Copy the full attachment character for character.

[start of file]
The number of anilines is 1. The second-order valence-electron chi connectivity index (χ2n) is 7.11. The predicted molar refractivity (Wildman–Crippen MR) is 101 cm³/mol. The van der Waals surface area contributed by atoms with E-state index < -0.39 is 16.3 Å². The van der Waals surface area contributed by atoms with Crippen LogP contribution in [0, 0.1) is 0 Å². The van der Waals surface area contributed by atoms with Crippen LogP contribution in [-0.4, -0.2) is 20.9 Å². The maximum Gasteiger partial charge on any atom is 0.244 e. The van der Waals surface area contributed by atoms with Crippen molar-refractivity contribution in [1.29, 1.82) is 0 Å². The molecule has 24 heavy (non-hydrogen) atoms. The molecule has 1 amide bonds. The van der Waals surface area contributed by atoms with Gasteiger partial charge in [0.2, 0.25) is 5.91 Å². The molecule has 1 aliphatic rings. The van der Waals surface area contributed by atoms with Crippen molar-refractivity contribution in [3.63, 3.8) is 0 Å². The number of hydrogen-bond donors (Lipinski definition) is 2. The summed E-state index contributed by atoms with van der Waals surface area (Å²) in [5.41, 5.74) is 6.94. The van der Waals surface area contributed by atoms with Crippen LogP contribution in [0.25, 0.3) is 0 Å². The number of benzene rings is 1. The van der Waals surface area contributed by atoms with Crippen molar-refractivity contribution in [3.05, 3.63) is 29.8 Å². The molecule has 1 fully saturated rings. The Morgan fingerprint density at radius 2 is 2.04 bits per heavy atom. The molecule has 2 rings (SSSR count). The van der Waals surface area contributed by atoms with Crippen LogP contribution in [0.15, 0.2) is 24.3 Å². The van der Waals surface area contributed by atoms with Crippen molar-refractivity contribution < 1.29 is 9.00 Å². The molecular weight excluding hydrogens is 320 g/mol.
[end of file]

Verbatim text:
The number of anilines is 1. The second-order valence-electron chi connectivity index (χ2n) is 7.11. The predicted molar refractivity (Wildman–Crippen MR) is 101 cm³/mol. The van der Waals surface area contributed by atoms with E-state index < -0.39 is 16.3 Å². The van der Waals surface area contributed by atoms with Crippen LogP contribution in [0, 0.1) is 0 Å². The van der Waals surface area contributed by atoms with Crippen LogP contribution in [-0.4, -0.2) is 20.9 Å². The maximum Gasteiger partial charge on any atom is 0.244 e. The van der Waals surface area contributed by atoms with Crippen molar-refractivity contribution in [1.29, 1.82) is 0 Å². The molecule has 24 heavy (non-hydrogen) atoms. The molecule has 1 amide bonds. The van der Waals surface area contributed by atoms with Gasteiger partial charge in [0.2, 0.25) is 5.91 Å². The molecule has 1 aliphatic rings. The van der Waals surface area contributed by atoms with Crippen molar-refractivity contribution in [3.63, 3.8) is 0 Å². The number of hydrogen-bond donors (Lipinski definition) is 2. The summed E-state index contributed by atoms with van der Waals surface area (Å²) in [5.41, 5.74) is 6.94. The van der Waals surface area contributed by atoms with Crippen LogP contribution in [0.25, 0.3) is 0 Å². The number of benzene rings is 1. The van der Waals surface area contributed by atoms with Crippen molar-refractivity contribution in [3.05, 3.63) is 29.8 Å². The molecule has 1 fully saturated rings. The Morgan fingerprint density at radius 2 is 2.04 bits per heavy atom. The molecule has 2 rings (SSSR count). The van der Waals surface area contributed by atoms with Crippen LogP contribution in [0.15, 0.2) is 24.3 Å². The van der Waals surface area contributed by atoms with Crippen molar-refractivity contribution < 1.29 is 9.00 Å². The molecular weight excluding hydrogens is 320 g/mol.